Everyone wants a little something for free. But giving other people access to a piece of your business could open you up to all sorts of criticism. Is open-sourcing worth it?
Earlier this year, my Vancouver-based company, Mobify, decided to open-source a key piece of our technology platform. We open sourced Mobify.js, our core framework that enables Web developers and designers to create mobile-friendly versions of their websites. ''Open sourcing’' refers to the process of making a particular piece of software’s source code available to the public, so that anybody can recreate or modify it. Mozilla’s popular web browser, Firefox, the image format PNG and Apache, the world’s most popular Web server, are all examples of open-source technology in common use.
Other companies have discovered that open-sourcing is a path to success. Last October, Adobe purchased Nitobi Software after the latter company open sourced its flagship product, PhoneGap, in 2010. ''You can’t do it soon enough,'' Nitobi’s co-founder, Andre Charland, said via email. ''You’ll be blown away by how much better your code gets and how much more quickly you can reach a broader audience.''
Our own decision wasn’t easy. Before open-sourcing Mobify.js, we had many concerns. If people could get the framework for free, would they still need our platform to run it? What if someone else used it to compete with us? What if someone used it for malicious purposes? How will the decision impact our revenue? What if everyone thinks our code is lousy, and nobody likes us?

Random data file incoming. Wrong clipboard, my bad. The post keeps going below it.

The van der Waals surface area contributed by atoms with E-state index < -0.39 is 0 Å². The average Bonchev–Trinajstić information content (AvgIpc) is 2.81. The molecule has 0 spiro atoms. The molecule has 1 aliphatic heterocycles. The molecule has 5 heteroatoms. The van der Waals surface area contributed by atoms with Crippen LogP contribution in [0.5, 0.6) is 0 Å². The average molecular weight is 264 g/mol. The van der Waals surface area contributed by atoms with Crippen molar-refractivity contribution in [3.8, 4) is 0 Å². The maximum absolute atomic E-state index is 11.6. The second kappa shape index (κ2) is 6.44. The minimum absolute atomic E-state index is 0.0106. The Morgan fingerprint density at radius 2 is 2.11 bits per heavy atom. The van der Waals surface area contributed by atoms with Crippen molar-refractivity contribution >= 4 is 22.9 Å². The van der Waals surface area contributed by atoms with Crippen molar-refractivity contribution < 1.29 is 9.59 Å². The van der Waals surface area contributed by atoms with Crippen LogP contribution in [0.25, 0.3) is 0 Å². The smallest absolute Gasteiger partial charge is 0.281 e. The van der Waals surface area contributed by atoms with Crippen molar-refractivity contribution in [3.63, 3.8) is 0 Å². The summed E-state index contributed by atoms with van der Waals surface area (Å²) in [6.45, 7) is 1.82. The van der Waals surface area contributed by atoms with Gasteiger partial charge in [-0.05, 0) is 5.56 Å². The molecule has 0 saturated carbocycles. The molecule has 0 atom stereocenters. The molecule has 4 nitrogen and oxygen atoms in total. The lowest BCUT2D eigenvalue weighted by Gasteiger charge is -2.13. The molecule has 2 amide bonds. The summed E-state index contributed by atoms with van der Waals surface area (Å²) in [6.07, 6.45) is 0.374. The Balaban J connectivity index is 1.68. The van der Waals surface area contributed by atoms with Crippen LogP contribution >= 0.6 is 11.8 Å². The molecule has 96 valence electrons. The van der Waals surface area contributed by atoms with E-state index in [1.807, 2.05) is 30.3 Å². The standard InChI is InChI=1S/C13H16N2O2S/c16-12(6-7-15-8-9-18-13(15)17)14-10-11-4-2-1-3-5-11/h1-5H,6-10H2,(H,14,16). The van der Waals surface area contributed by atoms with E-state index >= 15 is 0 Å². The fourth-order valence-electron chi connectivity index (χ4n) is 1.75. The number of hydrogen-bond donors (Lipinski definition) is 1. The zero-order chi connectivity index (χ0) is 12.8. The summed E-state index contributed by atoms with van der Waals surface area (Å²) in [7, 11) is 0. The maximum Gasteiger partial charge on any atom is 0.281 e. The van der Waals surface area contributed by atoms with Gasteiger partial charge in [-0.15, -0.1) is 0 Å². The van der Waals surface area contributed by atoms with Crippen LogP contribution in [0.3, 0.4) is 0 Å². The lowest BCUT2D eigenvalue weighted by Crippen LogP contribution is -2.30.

Going open source takes humility and bravery. The process can occasionally be humiliating. When you open the proverbial hood of your company and let your customers poke around the engine, they’ll inevitably find problems you didn’t know existed.
You need to prepare your team for this eventuality and teach it to receive public feedback with grace. But before you dive in, you also need to know why you’re choosing the open-source path and what you want to get out of it.
Chief among Mobify’s motivations was improving the quality of our product. Successful open-source projects are rigorously reviewed and improved upon by thousands of community members. We have about 25 software developers and quality assurance professionals – this is no match for all the software developers in the world who might make use of our platform. Each one is a potential collaborator.
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